Passionate founders who truly care about providing their users with a great experience and believe in leveraging technology to change society for the better.
I got the opportunity to see Matt Mullenweg of WordPress and Brian Chesky of Airbnb sit down with members of the media for on-stage chats here at SXSW Interactive 2013 and walked away from both talks with a newfound respect for each entrepreneur. Not only were both completely charismatic and well-spoken, but they also taught the audience quite a bit.
Matt Mullenweg, founder of WordPress, had a conversation with Kara Swisher of All Things D about the state of blogging in 2013. He discussed how WordPress came about from a personal need for improved blogging tools, how the company is dedicated to providing its loyal users with the best blogging platform possible and why he will not be selling WordPress anytime soon since the opportunity and flexibility to shape and change the Internet as an independent company is great. In discussing how WordPress compares to Tumblr, Matt noted how the latter is more focused on going down the curation road and following the advertising model, whereas his company is about creation and subscriptions. When pressed about integrating advertisements into the platform, Matt emphasized that WordPress is a tech company, not an ad network. And at 10-11 billion page views per month, that strategy appears to be working just fine.
With Matt and Kara together, someone was bound to seek free advice on what it takes to create a compelling blog. Matt recommends embedding images in all posts to illustrate points to create visual draws, provide cool headlines and engage with readers leaving comments, while Kara highlighted how ATD is able to achieve its success by offering accurate and early content. You can hear more from Matt in Kara’s pre-interview video.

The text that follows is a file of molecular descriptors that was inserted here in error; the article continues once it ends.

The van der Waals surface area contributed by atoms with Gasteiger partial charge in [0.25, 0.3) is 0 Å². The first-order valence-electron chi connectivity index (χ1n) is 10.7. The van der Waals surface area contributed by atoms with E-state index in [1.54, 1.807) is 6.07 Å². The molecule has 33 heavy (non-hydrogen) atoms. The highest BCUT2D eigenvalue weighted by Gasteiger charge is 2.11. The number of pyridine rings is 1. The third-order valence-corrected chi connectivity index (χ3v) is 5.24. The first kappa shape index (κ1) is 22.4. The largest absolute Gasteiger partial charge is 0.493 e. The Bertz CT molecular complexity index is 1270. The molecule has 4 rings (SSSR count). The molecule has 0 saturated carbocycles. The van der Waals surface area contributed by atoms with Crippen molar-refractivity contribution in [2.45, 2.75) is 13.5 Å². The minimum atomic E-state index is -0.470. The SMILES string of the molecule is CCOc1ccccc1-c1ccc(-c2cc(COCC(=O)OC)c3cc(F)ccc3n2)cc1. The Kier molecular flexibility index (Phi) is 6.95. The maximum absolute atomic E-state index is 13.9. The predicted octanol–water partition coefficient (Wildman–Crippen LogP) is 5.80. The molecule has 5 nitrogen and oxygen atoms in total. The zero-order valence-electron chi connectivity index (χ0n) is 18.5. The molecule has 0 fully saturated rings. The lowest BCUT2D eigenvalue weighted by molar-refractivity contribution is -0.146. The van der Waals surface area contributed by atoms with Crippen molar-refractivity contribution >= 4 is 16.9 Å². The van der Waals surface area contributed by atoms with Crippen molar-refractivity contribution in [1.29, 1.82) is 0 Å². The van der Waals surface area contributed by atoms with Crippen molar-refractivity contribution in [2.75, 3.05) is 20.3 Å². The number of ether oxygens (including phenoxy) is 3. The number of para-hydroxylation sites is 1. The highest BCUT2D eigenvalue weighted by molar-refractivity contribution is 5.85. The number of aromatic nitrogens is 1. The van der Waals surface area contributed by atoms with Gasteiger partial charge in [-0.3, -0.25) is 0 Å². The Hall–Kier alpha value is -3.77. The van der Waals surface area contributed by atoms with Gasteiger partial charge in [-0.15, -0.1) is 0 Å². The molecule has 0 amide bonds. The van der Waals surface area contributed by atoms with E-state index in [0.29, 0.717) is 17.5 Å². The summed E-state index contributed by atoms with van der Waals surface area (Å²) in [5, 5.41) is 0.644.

Brian Chesky, co-founder of Airbnb, chatted with Jessi Hempel of Fortune Magazine about the growth and vision of his company, his strong commitment to users, his thoughts on scaling and his larger design philosophy that while art questions, design provides answers. He spoke about how his social worker parents raised him to fit in and not attract any unwanted attention and it wasn’t until a professor at Rhode Island School of Design told him that the world we currently live in was shaped by designers before him and it’s now his time to change the world with his designs that he started to see the possibilities. And the 50,000-60,000+people that use Airbnb each day are grateful for that.
He is completely dedicated to staying on the pulse of his company – so much so that he has been homeless since 2010 and uses his product to find apartments to rent. And if he wanted to stay in something other than a normal house, there are currently 1,000 boats, 500 castles and nice collection of tree houses available for rent on Airbnb. When asked about scaling, Brian talked about focusing on a group of 100 passionate users who will be organic brand evangelists and using technology to build. With such rapid growth, what’s up next? Dog Airbnb!
Stories like Matt and Brian’s are inspiring to us all. The two of them have been able to experience so much success with their companies because they are dedicated to solving real-world problems and putting the user experience at the forefront. It’s great to see founders of fast-paced companies take time out of their busy schedules to come speak at shows like SXSW and spend time with their users – it’s a great way to humanize a brand.